Bank of America ends overdraft fees on debit cards

Bank of America ends overdraft fees on debit cards

Bank of America customers will soon be unable to
spend more than they have in the accounts linked to their debit
cards. It’s a step that may become a common move ahead of new
regulations limiting overdraft fees.

Rules set by the Federal Reserve that will ban banks from
charging such fees, without first getting permission from the
customer, are set to take effect July 1.

But Bank of America is going a step further than the regulations
require. It will simply no longer allow debit card purchases to go
through if there isn’t enough money in the account.

For ATM transactions, customers who try to withdraw more than
their balance will have to agree to pay a $35 overdraft fee before
they can get the money.

“The majority of our customers who overdraw their account do so
with everyday debit purchases,” said Susan Faulkner, senior vice
president of consumer banking for Charlotte, N.C.-based Bank of
America. “They’re doing this unknowingly, because they aren’t
aware that they are about to overdraft.”

Since the bank doesn’t have the ability to notify the customer
when they’re at the register and give them the chance to agree to a
fee, it will simply reject such transactions.

Consumers have demonstrated a willingness to pay overdrafts for
covering the mortgage and the car payment, said Greg McBride, who
follows the banking industry for Bankrate.com. “But not if it’s
things like covering a latte and a scone.”

The bank’s new policy will kick in on June 19 for new accounts,
and in early August for existing accounts. It will replace the
bank’s current terms, which allow overdrafts to go through but only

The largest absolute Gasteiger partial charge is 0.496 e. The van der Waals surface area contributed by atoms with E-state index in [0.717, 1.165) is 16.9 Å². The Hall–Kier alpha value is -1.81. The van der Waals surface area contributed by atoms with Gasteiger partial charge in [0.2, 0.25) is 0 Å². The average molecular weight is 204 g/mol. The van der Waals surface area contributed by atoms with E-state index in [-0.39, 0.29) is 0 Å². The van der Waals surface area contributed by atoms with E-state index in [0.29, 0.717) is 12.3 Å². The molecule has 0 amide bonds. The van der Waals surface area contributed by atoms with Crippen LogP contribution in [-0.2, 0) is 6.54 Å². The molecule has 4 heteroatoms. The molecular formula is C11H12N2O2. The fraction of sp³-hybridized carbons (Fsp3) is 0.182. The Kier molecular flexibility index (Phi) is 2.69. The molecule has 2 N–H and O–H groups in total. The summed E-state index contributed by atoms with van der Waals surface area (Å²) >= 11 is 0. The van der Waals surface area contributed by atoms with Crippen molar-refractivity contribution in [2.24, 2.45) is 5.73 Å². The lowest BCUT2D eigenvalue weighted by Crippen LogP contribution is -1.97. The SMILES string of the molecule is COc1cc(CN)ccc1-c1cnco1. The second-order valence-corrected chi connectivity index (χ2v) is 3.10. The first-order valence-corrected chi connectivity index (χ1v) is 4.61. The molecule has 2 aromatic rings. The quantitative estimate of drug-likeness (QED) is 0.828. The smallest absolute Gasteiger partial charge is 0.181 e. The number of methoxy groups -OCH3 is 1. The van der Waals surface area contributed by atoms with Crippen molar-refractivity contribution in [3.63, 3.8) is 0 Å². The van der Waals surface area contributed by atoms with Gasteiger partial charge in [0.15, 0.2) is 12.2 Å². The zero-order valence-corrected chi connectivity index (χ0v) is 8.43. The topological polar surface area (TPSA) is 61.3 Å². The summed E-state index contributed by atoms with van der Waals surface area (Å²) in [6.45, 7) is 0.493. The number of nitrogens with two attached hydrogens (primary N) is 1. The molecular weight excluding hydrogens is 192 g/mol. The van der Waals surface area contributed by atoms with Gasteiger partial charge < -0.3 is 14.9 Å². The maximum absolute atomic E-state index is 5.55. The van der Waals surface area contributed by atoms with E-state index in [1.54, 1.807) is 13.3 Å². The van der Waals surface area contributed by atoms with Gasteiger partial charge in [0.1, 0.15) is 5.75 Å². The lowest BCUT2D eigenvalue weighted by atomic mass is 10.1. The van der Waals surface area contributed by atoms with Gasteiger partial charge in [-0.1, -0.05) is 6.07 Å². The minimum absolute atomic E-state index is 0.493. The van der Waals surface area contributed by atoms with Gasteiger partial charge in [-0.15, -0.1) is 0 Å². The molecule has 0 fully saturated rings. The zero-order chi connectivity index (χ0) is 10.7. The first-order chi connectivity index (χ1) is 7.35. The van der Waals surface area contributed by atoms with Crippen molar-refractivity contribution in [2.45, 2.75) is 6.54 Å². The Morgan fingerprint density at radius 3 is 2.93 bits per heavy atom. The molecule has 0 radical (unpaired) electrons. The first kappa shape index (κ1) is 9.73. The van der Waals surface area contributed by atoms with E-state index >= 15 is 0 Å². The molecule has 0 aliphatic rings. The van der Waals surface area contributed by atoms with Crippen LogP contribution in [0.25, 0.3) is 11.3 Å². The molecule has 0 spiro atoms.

charge a fee if the deficit is greater than $10.

Bank of America likely won’t be the last to make the change.
That’s because while the new rules will save consumers from
surprising dings on their accounts, they will also cut deeply into
the more than $1.77 billion annual revenue overdraft fees generate
for the banking industry.

Faulkner would not estimate how much such fees pulled in for
Bank of America in the past.

The Federal Deposit Insurance Corp. estimates about 41 percent
of that total is from point-of-sale debit transactions. About 8
percent was from ATM transactions. The rest were from bad checks
and online bill payments, which are not addressed in the
regulation.

What’s more, 93 percent of overdraft fees are generated by just
14 percent of customers.

Because most of the fees were paid by what Robert Meara, a
banking analyst with the consultant Celent, called “serial
overdrafters,” the rules may not save the average consumer much
money. In fact, because banks will look to make up that lost
revenue, it may actually cost most individuals more.

“What this may do really is produce the unintended consequence
of creating the demise of free checking,” said Meara. Banks jumped
into free checking in the last decade because of competition, but
at the same time started allowing overdrafts that generated huge
sums. If they can’t charge those fees, it’s likely they won’t offer
the free products anymore either.

Or, he suggested, consumers might start seeing deals advertised
where free checking kicks in after a certain number of
transactions, or if a customer has several accounts linked
together.

“I think banks will use this as an opportunity to be creative
and differentiate themselves in ways that was really hard to do
when everybody had a free checking account,” Meara said. “There’s
a way this can be a win-win for everybody, but in the short term I
think it’s going to be challenging for banks to make up for that
lost revenue.”

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